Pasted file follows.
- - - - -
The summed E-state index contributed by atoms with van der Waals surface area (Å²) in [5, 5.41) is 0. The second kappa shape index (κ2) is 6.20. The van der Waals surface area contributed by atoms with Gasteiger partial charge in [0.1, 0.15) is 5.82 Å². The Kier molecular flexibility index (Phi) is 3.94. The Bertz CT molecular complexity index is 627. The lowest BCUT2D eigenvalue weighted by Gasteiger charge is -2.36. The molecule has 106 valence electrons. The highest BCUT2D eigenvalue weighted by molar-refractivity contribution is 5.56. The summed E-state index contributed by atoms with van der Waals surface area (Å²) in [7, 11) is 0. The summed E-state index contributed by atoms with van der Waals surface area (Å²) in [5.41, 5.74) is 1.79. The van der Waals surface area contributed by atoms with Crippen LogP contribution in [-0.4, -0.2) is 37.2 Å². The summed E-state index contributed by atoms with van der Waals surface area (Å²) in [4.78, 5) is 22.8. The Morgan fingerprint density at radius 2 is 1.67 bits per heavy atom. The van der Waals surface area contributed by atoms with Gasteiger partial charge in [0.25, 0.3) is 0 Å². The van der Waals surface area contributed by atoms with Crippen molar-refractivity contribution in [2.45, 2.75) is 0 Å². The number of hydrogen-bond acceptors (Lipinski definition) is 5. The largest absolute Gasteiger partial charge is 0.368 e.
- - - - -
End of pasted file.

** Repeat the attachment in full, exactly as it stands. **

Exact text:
The summed E-state index contributed by atoms with van der Waals surface area (Å²) in [5, 5.41) is 0. The second kappa shape index (κ2) is 6.20. The van der Waals surface area contributed by atoms with Gasteiger partial charge in [0.1, 0.15) is 5.82 Å². The Kier molecular flexibility index (Phi) is 3.94. The Bertz CT molecular complexity index is 627. The lowest BCUT2D eigenvalue weighted by Gasteiger charge is -2.36. The molecule has 106 valence electrons. The highest BCUT2D eigenvalue weighted by molar-refractivity contribution is 5.56. The summed E-state index contributed by atoms with van der Waals surface area (Å²) in [7, 11) is 0. The summed E-state index contributed by atoms with van der Waals surface area (Å²) in [5.41, 5.74) is 1.79. The van der Waals surface area contributed by atoms with Crippen LogP contribution in [-0.4, -0.2) is 37.2 Å². The summed E-state index contributed by atoms with van der Waals surface area (Å²) in [4.78, 5) is 22.8. The Morgan fingerprint density at radius 2 is 1.67 bits per heavy atom. The van der Waals surface area contributed by atoms with Gasteiger partial charge in [0.25, 0.3) is 0 Å². The van der Waals surface area contributed by atoms with Crippen molar-refractivity contribution in [2.45, 2.75) is 0 Å². The number of hydrogen-bond acceptors (Lipinski definition) is 5. The largest absolute Gasteiger partial charge is 0.368 e.